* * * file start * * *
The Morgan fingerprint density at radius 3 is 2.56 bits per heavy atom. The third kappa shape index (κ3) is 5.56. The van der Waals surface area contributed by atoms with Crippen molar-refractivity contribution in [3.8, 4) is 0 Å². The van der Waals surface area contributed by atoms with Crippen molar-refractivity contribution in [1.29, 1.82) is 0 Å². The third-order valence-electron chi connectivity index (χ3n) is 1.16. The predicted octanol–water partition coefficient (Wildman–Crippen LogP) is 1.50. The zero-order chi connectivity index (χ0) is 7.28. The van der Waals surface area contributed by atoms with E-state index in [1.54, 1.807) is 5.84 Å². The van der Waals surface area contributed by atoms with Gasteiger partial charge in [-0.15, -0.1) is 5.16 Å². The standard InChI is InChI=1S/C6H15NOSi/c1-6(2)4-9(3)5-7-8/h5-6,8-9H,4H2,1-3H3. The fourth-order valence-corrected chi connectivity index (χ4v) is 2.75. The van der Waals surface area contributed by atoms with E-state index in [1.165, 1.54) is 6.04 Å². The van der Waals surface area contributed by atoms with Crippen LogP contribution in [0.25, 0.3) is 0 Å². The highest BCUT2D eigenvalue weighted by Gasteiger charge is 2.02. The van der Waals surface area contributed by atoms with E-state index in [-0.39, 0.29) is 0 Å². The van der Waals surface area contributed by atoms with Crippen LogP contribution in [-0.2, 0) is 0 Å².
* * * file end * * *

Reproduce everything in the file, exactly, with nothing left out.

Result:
The Morgan fingerprint density at radius 3 is 2.56 bits per heavy atom. The third kappa shape index (κ3) is 5.56. The van der Waals surface area contributed by atoms with Crippen molar-refractivity contribution in [3.8, 4) is 0 Å². The van der Waals surface area contributed by atoms with Crippen molar-refractivity contribution in [1.29, 1.82) is 0 Å². The third-order valence-electron chi connectivity index (χ3n) is 1.16. The predicted octanol–water partition coefficient (Wildman–Crippen LogP) is 1.50. The zero-order chi connectivity index (χ0) is 7.28. The van der Waals surface area contributed by atoms with E-state index in [1.54, 1.807) is 5.84 Å². The van der Waals surface area contributed by atoms with Gasteiger partial charge in [-0.15, -0.1) is 5.16 Å². The standard InChI is InChI=1S/C6H15NOSi/c1-6(2)4-9(3)5-7-8/h5-6,8-9H,4H2,1-3H3. The fourth-order valence-corrected chi connectivity index (χ4v) is 2.75. The van der Waals surface area contributed by atoms with E-state index in [1.165, 1.54) is 6.04 Å². The van der Waals surface area contributed by atoms with Crippen LogP contribution in [0.25, 0.3) is 0 Å². The highest BCUT2D eigenvalue weighted by Gasteiger charge is 2.02. The van der Waals surface area contributed by atoms with E-state index in [-0.39, 0.29) is 0 Å². The van der Waals surface area contributed by atoms with Crippen LogP contribution in [-0.2, 0) is 0 Å².